• The North Laine. A wild nest of alternativism, The North Laine area is walked by dreadlocked hippies, women in bright clothing, punks, goths and lunatics. The shops sell everything from bongs to magic potions, from giant wooden hands to fairy wings and from bagels to fire staffs.
  • The Lanes -an adjacent area of small shops, the tumbled street plan reflecting the layout of the original fishing village of Brighton which was located here. The merchandise is more mainstream.
  • Sea Life Centre 2 ( An aquarium with walkthrough underwater tunnel, adjacent to Brighton Pier.
  • The Royal Pavilion 3 (, open daily October-March 10am-5.15pm (last tickets 4.30pm), April-September 9.30am-5.45pm (last tickets 5.00pm), closed from 2.30pm 24 December and all day on 25-26 December, admission £5.95 adults, £3.50 children, other concessions available, tel 01273 290900 - An interesting architectural attraction, transformed between 1815 and 1823 by the architect John Nash, at the direction of the then Prince Regent (later King George IV), into a sumptuous pleasure palace by the sea. The exterior has an Indian theme, whilst the interior was decorated with Chinese decor. Guided tours available and well worthwhile.
  • Brighton Marina with boats, pubs, restaurants, a supermarket and even a hotel.
  • Volks Railway the first public electric railway in the world, 122 years old, runs from the Aquarium (Brighton Pier) to Black Rock (near the Marina) (operates April to September)
Brighton (England)


  • the Brighton Festival 4 ( in May each year is the second biggest arts festival in Great Britain (coming closely behind Edinburgh). Music (all sorts), art exhibitions, book debates, and much, much more.
  • the Brighton Festival Fringe 5 (, at the same time as the main Brighton Festival, has many additional arts (and other) events. These include "open houses" (local artists exhibiting in their own homes) and tours (haunted pubs, Regency Brighton, churches, cemeteries, sewers etc.).
  • Brighton Pride 6 ( - considered by many to be the biggest and the best Lesbian Gay Bisexual and Trangender Pride Festival in the UK, attracting more than 100,000 people annually to Brighton for the week-long festival in late July-early August. In 2005, Brighton Pride Festival starts Sunday 31st July - the Parade starts Saturday 6th August, 11am at the sea front near the Palace Pier on Maderia Drive.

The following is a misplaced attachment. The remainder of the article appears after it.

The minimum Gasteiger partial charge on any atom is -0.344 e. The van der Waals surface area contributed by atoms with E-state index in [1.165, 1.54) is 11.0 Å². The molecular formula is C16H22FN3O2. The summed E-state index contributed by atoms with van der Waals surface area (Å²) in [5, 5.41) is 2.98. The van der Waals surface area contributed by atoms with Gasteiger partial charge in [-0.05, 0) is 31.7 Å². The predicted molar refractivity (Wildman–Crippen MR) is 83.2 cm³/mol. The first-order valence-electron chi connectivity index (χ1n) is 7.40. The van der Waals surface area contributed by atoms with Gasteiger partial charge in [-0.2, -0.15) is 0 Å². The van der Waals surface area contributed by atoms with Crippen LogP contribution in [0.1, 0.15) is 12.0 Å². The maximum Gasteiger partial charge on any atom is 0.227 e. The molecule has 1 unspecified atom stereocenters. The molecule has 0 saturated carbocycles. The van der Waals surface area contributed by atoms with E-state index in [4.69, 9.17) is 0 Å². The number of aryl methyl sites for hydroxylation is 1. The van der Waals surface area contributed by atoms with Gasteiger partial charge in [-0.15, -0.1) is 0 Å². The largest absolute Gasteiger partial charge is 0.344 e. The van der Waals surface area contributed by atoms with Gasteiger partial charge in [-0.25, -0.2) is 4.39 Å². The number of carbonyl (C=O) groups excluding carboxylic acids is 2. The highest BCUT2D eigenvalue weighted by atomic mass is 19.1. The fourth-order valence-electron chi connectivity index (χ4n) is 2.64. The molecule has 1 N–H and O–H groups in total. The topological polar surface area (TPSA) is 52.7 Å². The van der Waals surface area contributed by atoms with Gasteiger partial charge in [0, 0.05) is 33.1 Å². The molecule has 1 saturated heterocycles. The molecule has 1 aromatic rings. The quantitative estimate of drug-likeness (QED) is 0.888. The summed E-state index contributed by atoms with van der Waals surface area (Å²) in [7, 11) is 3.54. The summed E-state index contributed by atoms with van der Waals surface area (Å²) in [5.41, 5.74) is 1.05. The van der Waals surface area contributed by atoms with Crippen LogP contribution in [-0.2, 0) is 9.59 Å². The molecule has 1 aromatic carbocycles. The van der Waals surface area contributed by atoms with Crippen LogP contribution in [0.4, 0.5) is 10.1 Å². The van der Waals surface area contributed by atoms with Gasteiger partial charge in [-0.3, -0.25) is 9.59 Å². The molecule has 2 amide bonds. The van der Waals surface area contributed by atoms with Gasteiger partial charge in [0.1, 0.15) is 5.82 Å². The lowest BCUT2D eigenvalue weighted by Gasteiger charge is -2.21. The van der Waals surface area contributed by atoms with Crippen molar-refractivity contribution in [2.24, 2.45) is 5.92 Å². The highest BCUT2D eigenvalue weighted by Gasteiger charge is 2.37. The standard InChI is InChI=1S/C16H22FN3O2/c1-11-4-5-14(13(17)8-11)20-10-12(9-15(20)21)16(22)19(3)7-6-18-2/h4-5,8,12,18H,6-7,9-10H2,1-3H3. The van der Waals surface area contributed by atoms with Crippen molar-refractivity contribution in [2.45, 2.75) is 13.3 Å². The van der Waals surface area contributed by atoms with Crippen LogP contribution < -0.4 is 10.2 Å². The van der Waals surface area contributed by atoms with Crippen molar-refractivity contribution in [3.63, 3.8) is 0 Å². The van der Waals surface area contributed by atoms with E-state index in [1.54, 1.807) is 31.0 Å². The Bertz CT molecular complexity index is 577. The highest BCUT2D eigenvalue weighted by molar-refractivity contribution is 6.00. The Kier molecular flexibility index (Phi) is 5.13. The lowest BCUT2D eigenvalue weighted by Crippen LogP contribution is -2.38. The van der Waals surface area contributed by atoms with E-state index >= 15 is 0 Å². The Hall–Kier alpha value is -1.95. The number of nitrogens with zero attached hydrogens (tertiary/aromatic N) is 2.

• the London to Brighton Bike Ride 7 ( - a 58 mile charity ride held each June to benefit the British Heart Foundation. The Ride has raised over £26 million for heart research since its inception in 1980, from the efforts of over 550,000 riders. Suitable for all levels of riders, the route passes through glorious countryside on the approach to Brighton.
Brighton (England)


Brighton has excellent food, especially for vegetarians. The most famous vegetarian restaurant (and, after a recent buy out, now fairly expensive) is Food for Friends ( situated in The Lanes, while The George pub, on Trafalgar Street near the train station, serves only the finest vegetarian meals and snacks.

  • Terre à Terre, 71 East Street, tel +44 01273 729 051 - wonderful vegetarian fare at a fair price, lively crowd and bright décor - voted 2nd best British restaurant in the Observer Food Monthly 2004 8 (,9950,1145643,00.html)
  • Due South 9 ( 139 Kings Road Arches, tel 01273 821 218 - great food and location at this relative newcomer
  • The Eagle, 125 Gloucester Rd. tel 01273 607765 - great vegan, vegetarian and carnivorous food
  • The Greys 10 ( 105 Southover Street, tel 01273 680734 - 11th best pub in the UK in 2004. Famous for its food, and chef "Spats" (no child licence.)
  • The Open House, 146 Springfield Road, tel 01273 880102 - 20th best pub in UK in 2004. Large, child-friendly pub next to London Road train station. Good food and drink.
Brighton (England)


There are many, many, many pubs and bars catering for all tastes. The list below is far from complete - if there's a street in central Brighton there is likely to be a pub on it.

The pubs and bars around the Kemptown area are mainly gay.

  • The night club called THE EVENT is popular among international students for hanging out. Tuesday night is student night. If you've got your student ID, you can get drink discount. You can enjoy dancing with all genres of music. The dance hall is so large and there are lots of tables and seats, so you can chill out or talk to your mates when you're tired.
  • The traditional old pub called KING AND QUEEN never loses its popularity!

Especially students from the language school called St.Giles close to the pub always hang out at KING AND QUEEN. It is a meeting point for them. As the name of the pub shows, there are portraits of former English kings and queens. The pub has a high ceiling and the space is large. You can enjoy KARAOKE night there sometimes.

Brighton (England)


  • St. Christopher's ( directly next to the National Express coach station, on the seafront and with direct view of Brighton Pier; bed in a – albeit fairly cramped – mixed dorm at £15 a night, continental breakfast included; hotel rooms are also available; clean, no curfew, friendly staff.
Brighton (England)